Here are a few quick tips on dealing with block attributes.
Tweaking the prompt.
There may be situations where you don’t want to be prompted for attribute data when you insert a block, especially if you just want to accept the default value. Use the system variable ATTREQ to turn off prompting (1 = on and 0 = off). It’s a good idea to turn it back on when you’re finished though, to avoid confusion later when you expect prompting.
Another way to control how you’re prompted for attributes when inserting a block is with ATTDIA. Set it to 1 for a DIALOG BOX prompt, or leave it at the default value of 0 for COMMAND LINE prompting. Sometimes dialog boxes are a better way to go, especially with a lot of attributes in one block, such as a title block, while the command line can be a lot faster.
Changing the order of the attribute prompts.
We old timers know that the order in which you select attributes when you first create a block determines the order that you are prompted for them when you insert the block. We learned this because in older versions of AutoCAD changing the prompt order was a real headache.
Now, it’s easy – BATTMAN to the rescue. The Block Attribute Manager is a dialog box that allows you to easily change the order of the prompts; as well as edit the tags, prompts and default values and even make basic changes to the text formatting. You can also use it to change the mode of an attribute, such as making it invisible.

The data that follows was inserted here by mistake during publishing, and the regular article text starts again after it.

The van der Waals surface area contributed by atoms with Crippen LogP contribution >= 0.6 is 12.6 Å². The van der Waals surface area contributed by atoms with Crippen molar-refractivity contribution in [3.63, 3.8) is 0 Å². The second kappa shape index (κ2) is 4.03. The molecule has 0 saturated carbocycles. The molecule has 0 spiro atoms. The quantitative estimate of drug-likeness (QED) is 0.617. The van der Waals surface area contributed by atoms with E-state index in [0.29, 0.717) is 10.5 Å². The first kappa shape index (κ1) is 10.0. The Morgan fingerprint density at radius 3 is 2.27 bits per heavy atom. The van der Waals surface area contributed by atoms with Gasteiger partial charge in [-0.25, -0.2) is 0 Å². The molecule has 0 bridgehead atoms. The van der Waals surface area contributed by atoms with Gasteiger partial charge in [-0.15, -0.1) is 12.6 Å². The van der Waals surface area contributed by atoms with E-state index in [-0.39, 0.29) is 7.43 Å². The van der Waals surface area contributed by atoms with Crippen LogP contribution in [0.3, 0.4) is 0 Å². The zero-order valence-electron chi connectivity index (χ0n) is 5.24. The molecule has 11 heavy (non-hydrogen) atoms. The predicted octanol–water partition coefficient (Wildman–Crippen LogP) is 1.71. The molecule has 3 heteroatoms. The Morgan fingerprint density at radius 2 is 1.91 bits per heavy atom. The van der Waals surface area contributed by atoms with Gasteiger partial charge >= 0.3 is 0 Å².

BATTMAN differs from the attribute editor in that the changes made are global, affecting every existing reference to the block in that drawing, as well as to the block itself.
Don’t explode a block with attributes, use BURST instead.
Is someone in your office a little too quick to light that stick of dynamite and EXPLODE things, especially blocks? If there are attributes associated with a block, exploding it will irretrievably lose that data, and they’ll be left with the generic “tags”.
Teach them to use BURST instead. Like explode, burst will reduce the block to its basic components, but instead of displaying the attribute definitions, it will display their VALUES. The burst command has no options, simply type BURST at the command line and then pick a block – BLAMO, it’s bursted!
Better yet, teach them to leave the block alone. There’s a reason that data is stored in the attribute. If they’re trying to use it to make a new block, they should learn to always COPY it first, and work on the copy.